Creating Table Records

By Jennifer Neighbors, Senior Consultant


Whether or not you have administrative rights, it’s easy to insert new records into your database tables. Click the “+” after the last record in a table when you are in table view or click the plus symbol inside of the circle in the upper right corner of the screen in either table or form view. A new, blank form will open for you to use to enter your new record. However, if you have administrative rights, and you are writing code in your database, you may want to make a new table record using code. The simplest and most common situation I encounter is when I want to add a NEW button to a form to let the user simply press that button to add a new record. A big, bold, colorful button is easier for users to see and understand than Ninox’s small plus symbol inside a circle and it provides you the opportunity to add some values to the resulting record as well. Create a button, and, in the button’s “on click” function, enter code like this:

					let x := (create INVOICES);

This code creates a new record in the Invoices table and then opens that record for the user to see and edit. Remember I said I could also add a field value to my new record? Using the variable as a reference to the new record, I can enter the value I want the new record to have. Then my code would look something like this:

					let x := (create INVOICES);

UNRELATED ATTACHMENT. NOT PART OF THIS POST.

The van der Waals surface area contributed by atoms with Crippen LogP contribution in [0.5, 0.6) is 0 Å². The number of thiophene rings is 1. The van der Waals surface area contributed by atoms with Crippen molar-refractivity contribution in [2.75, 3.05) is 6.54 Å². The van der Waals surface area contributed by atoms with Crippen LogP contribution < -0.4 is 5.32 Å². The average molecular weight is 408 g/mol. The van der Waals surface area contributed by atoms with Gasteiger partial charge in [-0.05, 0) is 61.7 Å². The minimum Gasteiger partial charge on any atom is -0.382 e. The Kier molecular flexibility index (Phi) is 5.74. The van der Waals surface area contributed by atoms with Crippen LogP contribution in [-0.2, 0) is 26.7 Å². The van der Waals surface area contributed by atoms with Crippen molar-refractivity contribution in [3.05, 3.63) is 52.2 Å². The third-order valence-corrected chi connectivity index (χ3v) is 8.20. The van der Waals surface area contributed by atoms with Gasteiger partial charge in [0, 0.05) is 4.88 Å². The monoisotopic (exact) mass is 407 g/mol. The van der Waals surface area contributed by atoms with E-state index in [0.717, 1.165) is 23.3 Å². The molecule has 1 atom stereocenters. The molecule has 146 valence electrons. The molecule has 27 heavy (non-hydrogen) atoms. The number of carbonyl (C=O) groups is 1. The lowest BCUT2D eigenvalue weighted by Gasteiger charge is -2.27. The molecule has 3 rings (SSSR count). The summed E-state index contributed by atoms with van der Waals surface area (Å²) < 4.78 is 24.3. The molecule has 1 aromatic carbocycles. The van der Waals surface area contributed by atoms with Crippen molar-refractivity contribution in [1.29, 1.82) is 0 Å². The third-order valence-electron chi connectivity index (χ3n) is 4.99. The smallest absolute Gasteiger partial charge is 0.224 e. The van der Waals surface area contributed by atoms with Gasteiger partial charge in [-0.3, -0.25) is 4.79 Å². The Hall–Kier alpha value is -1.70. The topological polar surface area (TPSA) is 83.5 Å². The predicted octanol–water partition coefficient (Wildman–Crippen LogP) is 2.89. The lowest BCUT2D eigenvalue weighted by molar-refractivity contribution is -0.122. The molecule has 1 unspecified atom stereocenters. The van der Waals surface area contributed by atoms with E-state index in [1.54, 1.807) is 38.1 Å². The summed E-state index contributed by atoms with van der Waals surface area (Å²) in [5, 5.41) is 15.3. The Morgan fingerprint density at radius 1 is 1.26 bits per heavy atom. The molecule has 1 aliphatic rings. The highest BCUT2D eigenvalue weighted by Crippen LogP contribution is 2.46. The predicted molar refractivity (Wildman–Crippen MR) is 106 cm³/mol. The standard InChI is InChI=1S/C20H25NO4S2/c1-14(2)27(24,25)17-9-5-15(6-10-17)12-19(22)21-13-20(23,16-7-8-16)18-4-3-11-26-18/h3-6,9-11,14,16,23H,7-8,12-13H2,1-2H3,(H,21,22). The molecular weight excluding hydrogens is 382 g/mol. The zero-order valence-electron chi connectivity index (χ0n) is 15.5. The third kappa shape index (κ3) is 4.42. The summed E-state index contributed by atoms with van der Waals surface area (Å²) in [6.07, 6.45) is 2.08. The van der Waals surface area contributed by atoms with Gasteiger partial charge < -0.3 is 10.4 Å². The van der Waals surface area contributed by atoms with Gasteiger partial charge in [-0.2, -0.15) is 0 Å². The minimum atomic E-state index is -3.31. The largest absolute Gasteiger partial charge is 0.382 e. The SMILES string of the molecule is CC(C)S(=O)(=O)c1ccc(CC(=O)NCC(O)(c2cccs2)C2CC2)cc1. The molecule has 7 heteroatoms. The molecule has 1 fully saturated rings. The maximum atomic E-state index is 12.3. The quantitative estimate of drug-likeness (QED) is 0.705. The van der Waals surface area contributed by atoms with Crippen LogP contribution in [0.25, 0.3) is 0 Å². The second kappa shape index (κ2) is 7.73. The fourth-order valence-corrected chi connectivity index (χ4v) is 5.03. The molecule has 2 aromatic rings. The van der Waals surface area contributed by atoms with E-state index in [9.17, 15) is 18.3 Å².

x.('Invoice Date' := today());

The next method I’ll demonstrate is takes things further using this same method. I use it when I’m writing code to execute a longer function that includes creating some records. First, I pick a simple variable and use it with the Create Record function. Then I define each field value in my new record using the variable as a reference like this:

					let i := (create Customer);
i.( 'Customer First Name' := “Alicia”);
i.('Customer Last Name' := “Smith”);
i.('Sales Territory' := 5);
i.('Sales Rep' := “Sam Strong)” 
…more code
(Invoice.Customer := i);
…more code				

Notice that, not only have a created a new table record, but also I have referred back to that new record later on in my code when I need to do so. If you are like me, you’ll be writing longer and longer blocks of code as you gain experience and programming ambition. However, with really long code blocks, you will eventually either run out of letters to use as variables or you will start to forget which ones you’ve already used (and you do not want to reuse these variables in the same code block). When this has happened a few times, try this variant of the code above:

					let xCustomer := 0;
(create Customer).( 
    'Customer First Name' := “Alicia”;
    'Customer Last Name' := “Smith”; 
    'Sales Territory' := 5; 
    'Sales Rep' := “Sam Strong”;
    xCustomer := number(Id)
… more code
Invoice.Customer := xCustomer
… more code				

This style of creating records discards the variable while allowing you to accomplish the same thing. Once again, I have referred back to the new record later in my code, but this time I did it a little differently. If you are relatively new to creating records using Ninox coding, I hope this introduction will help you get started. Once you try these methods a few times, I am sure you’ll agree that it’s easy to do!


Jennifer welcomes feedback and can be reached at